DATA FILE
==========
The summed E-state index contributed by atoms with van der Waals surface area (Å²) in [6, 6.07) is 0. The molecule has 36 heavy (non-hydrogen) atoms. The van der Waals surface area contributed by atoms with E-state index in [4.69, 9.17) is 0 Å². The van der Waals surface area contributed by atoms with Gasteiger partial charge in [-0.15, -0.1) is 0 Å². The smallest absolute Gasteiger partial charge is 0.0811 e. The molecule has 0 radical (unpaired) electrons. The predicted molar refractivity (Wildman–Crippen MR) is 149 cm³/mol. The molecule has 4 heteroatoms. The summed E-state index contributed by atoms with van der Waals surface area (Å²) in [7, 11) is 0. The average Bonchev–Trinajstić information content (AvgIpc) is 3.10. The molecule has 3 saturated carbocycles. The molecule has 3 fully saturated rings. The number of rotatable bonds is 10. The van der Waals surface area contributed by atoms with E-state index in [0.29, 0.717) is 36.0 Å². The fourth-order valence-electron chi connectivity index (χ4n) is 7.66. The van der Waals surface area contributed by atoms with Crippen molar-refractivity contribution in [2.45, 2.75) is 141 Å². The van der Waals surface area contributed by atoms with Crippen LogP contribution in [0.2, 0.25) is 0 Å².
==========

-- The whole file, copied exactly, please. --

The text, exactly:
The summed E-state index contributed by atoms with van der Waals surface area (Å²) in [6, 6.07) is 0. The molecule has 36 heavy (non-hydrogen) atoms. The van der Waals surface area contributed by atoms with E-state index in [4.69, 9.17) is 0 Å². The van der Waals surface area contributed by atoms with Gasteiger partial charge in [-0.15, -0.1) is 0 Å². The smallest absolute Gasteiger partial charge is 0.0811 e. The molecule has 0 radical (unpaired) electrons. The predicted molar refractivity (Wildman–Crippen MR) is 149 cm³/mol. The molecule has 4 heteroatoms. The summed E-state index contributed by atoms with van der Waals surface area (Å²) in [7, 11) is 0. The average Bonchev–Trinajstić information content (AvgIpc) is 3.10. The molecule has 3 saturated carbocycles. The molecule has 3 fully saturated rings. The number of rotatable bonds is 10. The van der Waals surface area contributed by atoms with E-state index in [0.29, 0.717) is 36.0 Å². The fourth-order valence-electron chi connectivity index (χ4n) is 7.66. The van der Waals surface area contributed by atoms with Crippen molar-refractivity contribution in [2.45, 2.75) is 141 Å². The van der Waals surface area contributed by atoms with Crippen LogP contribution in [0.2, 0.25) is 0 Å².